Aubrey Spear brings extensive professional leadership and managerial experience to SJRA. He served the City of Lubbock in a senior management role as Director of Water Utilities for 16 years leading the city’s Water Utilities Department of more than 200 employees. Additionally, he served as liaison to multiple water boards including the Lubbock Water Advisory Commission, Canadian River Municipal Water Authority, High Plains Underground Water Conservation District and served as the chairperson of the Region O Water Planning Group and on the executive committee of the Upper Brazos Regional Flood Planning Group. 

Spear has also guided public relations, marketing, and customer service activities and facilitated major projects including the city of Lubbock’s first new surface water supply reservoir in more than 25 years, Lake Alan Henry.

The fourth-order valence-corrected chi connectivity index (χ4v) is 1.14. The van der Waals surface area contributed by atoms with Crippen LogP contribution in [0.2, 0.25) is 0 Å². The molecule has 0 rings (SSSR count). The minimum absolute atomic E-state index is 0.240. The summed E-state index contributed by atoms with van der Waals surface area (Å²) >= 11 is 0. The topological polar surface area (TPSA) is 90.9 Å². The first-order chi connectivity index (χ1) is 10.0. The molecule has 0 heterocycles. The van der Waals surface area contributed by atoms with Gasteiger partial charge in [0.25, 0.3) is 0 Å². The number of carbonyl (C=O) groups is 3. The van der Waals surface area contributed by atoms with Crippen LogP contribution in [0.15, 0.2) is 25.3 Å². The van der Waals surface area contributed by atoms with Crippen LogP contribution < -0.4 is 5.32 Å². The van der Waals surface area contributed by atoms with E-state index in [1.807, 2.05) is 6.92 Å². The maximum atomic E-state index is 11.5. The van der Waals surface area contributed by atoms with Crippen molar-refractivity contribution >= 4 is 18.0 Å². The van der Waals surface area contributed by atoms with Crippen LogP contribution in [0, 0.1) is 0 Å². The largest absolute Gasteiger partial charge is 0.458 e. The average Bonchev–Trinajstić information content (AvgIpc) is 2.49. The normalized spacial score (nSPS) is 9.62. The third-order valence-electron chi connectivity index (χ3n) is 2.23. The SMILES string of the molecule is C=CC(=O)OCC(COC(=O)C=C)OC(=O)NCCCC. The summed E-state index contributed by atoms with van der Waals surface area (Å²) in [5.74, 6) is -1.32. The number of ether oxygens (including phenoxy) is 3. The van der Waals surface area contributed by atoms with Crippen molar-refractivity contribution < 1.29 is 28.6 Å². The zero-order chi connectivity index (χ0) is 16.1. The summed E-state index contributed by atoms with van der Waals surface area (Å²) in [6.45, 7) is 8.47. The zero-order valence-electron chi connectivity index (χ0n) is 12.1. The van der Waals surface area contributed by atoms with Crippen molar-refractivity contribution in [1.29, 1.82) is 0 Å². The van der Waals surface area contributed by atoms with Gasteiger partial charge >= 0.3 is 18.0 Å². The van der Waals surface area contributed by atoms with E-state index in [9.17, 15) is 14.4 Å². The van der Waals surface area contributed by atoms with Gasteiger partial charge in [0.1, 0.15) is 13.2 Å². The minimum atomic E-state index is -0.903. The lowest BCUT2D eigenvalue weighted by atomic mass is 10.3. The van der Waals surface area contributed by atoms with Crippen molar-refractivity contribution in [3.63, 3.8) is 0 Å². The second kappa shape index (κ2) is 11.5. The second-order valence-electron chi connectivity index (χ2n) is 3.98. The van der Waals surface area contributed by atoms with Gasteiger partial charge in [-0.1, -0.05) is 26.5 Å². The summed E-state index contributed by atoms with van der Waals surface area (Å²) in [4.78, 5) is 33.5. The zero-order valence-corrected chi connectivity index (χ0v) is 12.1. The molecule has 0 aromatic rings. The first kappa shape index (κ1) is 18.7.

Spear will start with SJRA in January 2024.


Aubrey Spear’s appointment comes almost six months after Jace Houston resigned from SJRA at the end of May 2023.

After 16 years with the SJRA, Houston had become the focus of criticism over a groundwater reduction plan designed to reduce subsidence and ensure the water future of Montgomery County. Houston had led the conversion from dwindling groundwater to surface water. That included construction of a water treatment plant at Lake Conroe and several water distribution pipelines.

However, several signatories to the Groundwater Reduction Plan eventually balked at higher prices despite the reduction in subsidence. Conroe state representative Will Metcalf proposed an amendment to the SJRA’s sunset review bill that would have ousted Houston had the state senate supported it.